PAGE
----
April 30, 2013

Another Critical Zionist take on the FUCU case?

This time it's Joshua Rozenberg, one time legal correspondent for the BBC, writing for Standpoint magazine's May 2013 edition.

Let's just establish his Zionist credentials.  I know I already said he used to work, maybe still works, for the beeb but let's see how he sets out his stall:

The UCU is far from being a supporter of the Jewish state. Fraser's view is that his union did nothing to stop institutionally anti-Semitic acts over several years. At its policy-making conferences in 2007 and in 2009, members supported academic boycotts of Israel. On legal advice, neither motion was implemented by the union's executive.
I can well understand how upset Fraser was by decisions such as these. In 2007, the National Union of Journalists voted at its annual meeting for a boycott of Israeli goods, a policy I could not possibly have respected. I resigned, after more than 30 years' loyal membership.
So he was a loyal union member until it took a decision he didn't like and that was to support the Palestinian cause. Now where's the criticism of the Fraser v University and College Union Employment Tribunal case?
Of ten complaints brought by Fraser, all but one were dismissed as without substance, devoid of merit, palpably groundless, obviously untenable or hopeless. The tenth had been brought 18 months too late.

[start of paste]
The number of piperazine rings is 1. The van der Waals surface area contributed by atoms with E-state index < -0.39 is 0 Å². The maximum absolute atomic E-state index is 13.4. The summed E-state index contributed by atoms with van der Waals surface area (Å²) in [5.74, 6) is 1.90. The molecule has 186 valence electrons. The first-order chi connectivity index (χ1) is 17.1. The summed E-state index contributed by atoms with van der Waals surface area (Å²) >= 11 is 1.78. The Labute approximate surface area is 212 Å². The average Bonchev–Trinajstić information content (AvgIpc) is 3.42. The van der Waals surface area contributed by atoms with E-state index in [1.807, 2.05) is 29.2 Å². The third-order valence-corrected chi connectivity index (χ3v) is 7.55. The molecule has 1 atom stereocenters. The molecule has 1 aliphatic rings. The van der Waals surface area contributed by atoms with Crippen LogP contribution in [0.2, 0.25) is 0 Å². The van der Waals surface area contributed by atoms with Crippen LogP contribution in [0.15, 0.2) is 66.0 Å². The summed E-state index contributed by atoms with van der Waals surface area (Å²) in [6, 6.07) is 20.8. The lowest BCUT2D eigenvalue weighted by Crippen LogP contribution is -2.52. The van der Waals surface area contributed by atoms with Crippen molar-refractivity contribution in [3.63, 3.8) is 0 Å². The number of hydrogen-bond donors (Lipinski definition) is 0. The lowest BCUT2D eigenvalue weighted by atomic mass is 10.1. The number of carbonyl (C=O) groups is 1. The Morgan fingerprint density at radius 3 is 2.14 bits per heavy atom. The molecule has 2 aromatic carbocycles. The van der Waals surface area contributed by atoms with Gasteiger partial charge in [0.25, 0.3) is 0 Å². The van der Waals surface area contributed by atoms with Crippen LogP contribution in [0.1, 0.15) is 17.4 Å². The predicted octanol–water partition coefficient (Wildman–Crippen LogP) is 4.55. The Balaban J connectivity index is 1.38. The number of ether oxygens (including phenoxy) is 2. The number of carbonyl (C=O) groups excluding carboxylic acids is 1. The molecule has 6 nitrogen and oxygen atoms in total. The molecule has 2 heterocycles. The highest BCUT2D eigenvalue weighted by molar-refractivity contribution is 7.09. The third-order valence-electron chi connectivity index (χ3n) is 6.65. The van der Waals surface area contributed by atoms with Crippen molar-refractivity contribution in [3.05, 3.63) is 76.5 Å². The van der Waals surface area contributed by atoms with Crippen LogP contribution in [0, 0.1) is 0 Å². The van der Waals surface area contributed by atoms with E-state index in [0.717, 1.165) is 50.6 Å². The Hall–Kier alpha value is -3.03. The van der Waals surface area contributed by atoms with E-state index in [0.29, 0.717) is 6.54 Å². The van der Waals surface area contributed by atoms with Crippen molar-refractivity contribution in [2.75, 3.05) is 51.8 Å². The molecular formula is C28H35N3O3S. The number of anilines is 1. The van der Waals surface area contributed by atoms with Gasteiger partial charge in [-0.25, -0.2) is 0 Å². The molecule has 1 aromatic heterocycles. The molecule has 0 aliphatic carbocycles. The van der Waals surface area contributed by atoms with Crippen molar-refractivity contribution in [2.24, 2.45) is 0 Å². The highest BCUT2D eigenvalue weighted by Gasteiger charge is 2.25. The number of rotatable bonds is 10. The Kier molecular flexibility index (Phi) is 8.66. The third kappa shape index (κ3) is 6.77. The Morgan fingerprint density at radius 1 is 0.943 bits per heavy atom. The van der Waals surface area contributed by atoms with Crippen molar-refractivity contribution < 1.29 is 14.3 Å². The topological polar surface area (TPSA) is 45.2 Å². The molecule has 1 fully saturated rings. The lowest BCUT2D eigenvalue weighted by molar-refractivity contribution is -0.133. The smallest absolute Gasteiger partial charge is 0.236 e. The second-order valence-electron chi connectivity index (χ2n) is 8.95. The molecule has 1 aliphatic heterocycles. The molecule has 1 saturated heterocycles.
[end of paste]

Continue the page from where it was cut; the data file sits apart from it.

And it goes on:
Well that's just factual and Rozenberg, as a Zionist, wants as badly as any antisemite to conflate Jewishness with support for the Zionist project so he's working within quite narrow constraints:
But, even if the tribunal was justified in concluding that Zionism was not a protected characteristic, this finding  — though not binding on other courts — is glib to the point of offensiveness. 
So what's the beef exactly?
Fraser cannot be blamed for bringing a misguided claim. But who transformed what the tribunal described as Fraser's "simple, down-to-earth" oral evidence into the "magnificent prose" of his written case? Fraser was represented by Anthony Julius, a leading campaigner against anti-Semitism. But the best advocate is one who can take a detached view of a client's case.
What explanation did Julius give the Jewish Chronicle? Since he is the newspaper's chairman, I was confident he would favour it with an interview. Alas, he was "unavailable for comment this week".
I didn't mention that Joshua Rozenberg is Melanie Phillips's husband.  She works for the Jewish Chronicle.  Why doesn't she get in touch with Anthony Julius?

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